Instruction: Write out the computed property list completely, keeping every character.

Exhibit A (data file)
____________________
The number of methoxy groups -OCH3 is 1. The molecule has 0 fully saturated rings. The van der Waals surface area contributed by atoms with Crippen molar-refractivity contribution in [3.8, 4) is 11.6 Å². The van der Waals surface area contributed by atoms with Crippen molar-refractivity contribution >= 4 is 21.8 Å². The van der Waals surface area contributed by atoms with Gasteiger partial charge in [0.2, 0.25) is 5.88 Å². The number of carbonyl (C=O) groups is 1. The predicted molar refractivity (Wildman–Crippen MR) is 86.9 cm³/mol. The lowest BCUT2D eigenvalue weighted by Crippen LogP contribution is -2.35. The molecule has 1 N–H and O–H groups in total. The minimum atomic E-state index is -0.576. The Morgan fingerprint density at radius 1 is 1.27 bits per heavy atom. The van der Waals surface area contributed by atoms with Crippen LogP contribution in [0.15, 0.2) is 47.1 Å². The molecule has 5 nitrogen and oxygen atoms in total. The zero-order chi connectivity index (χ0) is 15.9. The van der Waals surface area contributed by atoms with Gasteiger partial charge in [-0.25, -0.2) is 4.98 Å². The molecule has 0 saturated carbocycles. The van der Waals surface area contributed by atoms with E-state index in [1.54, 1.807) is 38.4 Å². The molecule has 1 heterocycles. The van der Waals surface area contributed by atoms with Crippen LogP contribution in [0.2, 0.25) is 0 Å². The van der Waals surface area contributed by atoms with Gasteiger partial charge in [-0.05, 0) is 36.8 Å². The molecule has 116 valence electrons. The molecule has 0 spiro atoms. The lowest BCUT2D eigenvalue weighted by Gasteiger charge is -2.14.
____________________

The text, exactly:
The number of methoxy groups -OCH3 is 1. The molecule has 0 fully saturated rings. The van der Waals surface area contributed by atoms with Crippen molar-refractivity contribution in [3.8, 4) is 11.6 Å². The van der Waals surface area contributed by atoms with Crippen molar-refractivity contribution >= 4 is 21.8 Å². The van der Waals surface area contributed by atoms with Gasteiger partial charge in [0.2, 0.25) is 5.88 Å². The number of carbonyl (C=O) groups is 1. The predicted molar refractivity (Wildman–Crippen MR) is 86.9 cm³/mol. The lowest BCUT2D eigenvalue weighted by Crippen LogP contribution is -2.35. The molecule has 1 N–H and O–H groups in total. The minimum atomic E-state index is -0.576. The Morgan fingerprint density at radius 1 is 1.27 bits per heavy atom. The van der Waals surface area contributed by atoms with Crippen LogP contribution in [0.15, 0.2) is 47.1 Å². The molecule has 5 nitrogen and oxygen atoms in total. The zero-order chi connectivity index (χ0) is 15.9. The van der Waals surface area contributed by atoms with Gasteiger partial charge in [-0.25, -0.2) is 4.98 Å². The molecule has 0 saturated carbocycles. The van der Waals surface area contributed by atoms with E-state index in [1.54, 1.807) is 38.4 Å². The molecule has 1 heterocycles. The van der Waals surface area contributed by atoms with Crippen LogP contribution in [0.2, 0.25) is 0 Å². The van der Waals surface area contributed by atoms with Gasteiger partial charge in [-0.05, 0) is 36.8 Å². The molecule has 116 valence electrons. The molecule has 0 spiro atoms. The lowest BCUT2D eigenvalue weighted by Gasteiger charge is -2.14.